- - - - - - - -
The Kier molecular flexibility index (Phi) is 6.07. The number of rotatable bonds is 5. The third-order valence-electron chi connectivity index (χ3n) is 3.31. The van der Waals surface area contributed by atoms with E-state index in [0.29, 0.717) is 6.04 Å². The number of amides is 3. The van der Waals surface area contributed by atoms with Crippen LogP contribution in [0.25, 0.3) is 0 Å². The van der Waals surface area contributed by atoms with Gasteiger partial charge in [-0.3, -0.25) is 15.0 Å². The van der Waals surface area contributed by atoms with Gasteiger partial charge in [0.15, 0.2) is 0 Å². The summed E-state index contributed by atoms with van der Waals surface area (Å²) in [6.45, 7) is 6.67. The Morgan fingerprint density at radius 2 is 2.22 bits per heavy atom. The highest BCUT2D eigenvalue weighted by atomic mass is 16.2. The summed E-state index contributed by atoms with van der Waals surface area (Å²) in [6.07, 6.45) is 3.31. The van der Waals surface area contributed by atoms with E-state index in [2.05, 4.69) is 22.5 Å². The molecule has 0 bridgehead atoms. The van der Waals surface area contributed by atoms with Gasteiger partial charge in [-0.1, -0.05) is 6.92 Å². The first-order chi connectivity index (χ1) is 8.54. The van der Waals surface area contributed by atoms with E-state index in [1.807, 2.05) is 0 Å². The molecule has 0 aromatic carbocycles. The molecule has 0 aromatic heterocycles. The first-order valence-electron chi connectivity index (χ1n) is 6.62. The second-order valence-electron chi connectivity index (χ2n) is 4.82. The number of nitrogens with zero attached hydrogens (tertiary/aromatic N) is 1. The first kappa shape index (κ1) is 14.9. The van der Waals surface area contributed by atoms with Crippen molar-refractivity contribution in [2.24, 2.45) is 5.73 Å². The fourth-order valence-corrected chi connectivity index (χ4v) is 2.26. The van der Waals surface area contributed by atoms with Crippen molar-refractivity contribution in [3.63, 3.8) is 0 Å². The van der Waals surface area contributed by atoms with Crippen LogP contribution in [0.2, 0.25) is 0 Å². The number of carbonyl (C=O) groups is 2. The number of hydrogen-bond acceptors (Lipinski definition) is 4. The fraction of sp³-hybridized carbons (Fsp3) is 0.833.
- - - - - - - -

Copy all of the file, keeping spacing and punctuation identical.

The Kier molecular flexibility index (Phi) is 6.07. The number of rotatable bonds is 5. The third-order valence-electron chi connectivity index (χ3n) is 3.31. The van der Waals surface area contributed by atoms with E-state index in [0.29, 0.717) is 6.04 Å². The number of amides is 3. The van der Waals surface area contributed by atoms with Crippen LogP contribution in [0.25, 0.3) is 0 Å². The van der Waals surface area contributed by atoms with Gasteiger partial charge in [-0.3, -0.25) is 15.0 Å². The van der Waals surface area contributed by atoms with Gasteiger partial charge in [0.15, 0.2) is 0 Å². The summed E-state index contributed by atoms with van der Waals surface area (Å²) in [6.45, 7) is 6.67. The Morgan fingerprint density at radius 2 is 2.22 bits per heavy atom. The highest BCUT2D eigenvalue weighted by atomic mass is 16.2. The summed E-state index contributed by atoms with van der Waals surface area (Å²) in [6.07, 6.45) is 3.31. The van der Waals surface area contributed by atoms with E-state index in [2.05, 4.69) is 22.5 Å². The molecule has 0 bridgehead atoms. The van der Waals surface area contributed by atoms with Gasteiger partial charge in [-0.1, -0.05) is 6.92 Å². The first-order chi connectivity index (χ1) is 8.54. The van der Waals surface area contributed by atoms with E-state index in [1.807, 2.05) is 0 Å². The molecule has 0 aromatic carbocycles. The molecule has 0 aromatic heterocycles. The first-order valence-electron chi connectivity index (χ1n) is 6.62. The second-order valence-electron chi connectivity index (χ2n) is 4.82. The number of nitrogens with zero attached hydrogens (tertiary/aromatic N) is 1. The first kappa shape index (κ1) is 14.9. The van der Waals surface area contributed by atoms with Crippen molar-refractivity contribution in [2.24, 2.45) is 5.73 Å². The fourth-order valence-corrected chi connectivity index (χ4v) is 2.26. The van der Waals surface area contributed by atoms with Crippen molar-refractivity contribution in [3.63, 3.8) is 0 Å². The van der Waals surface area contributed by atoms with Crippen LogP contribution in [0.2, 0.25) is 0 Å². The number of carbonyl (C=O) groups is 2. The number of hydrogen-bond acceptors (Lipinski definition) is 4. The fraction of sp³-hybridized carbons (Fsp3) is 0.833.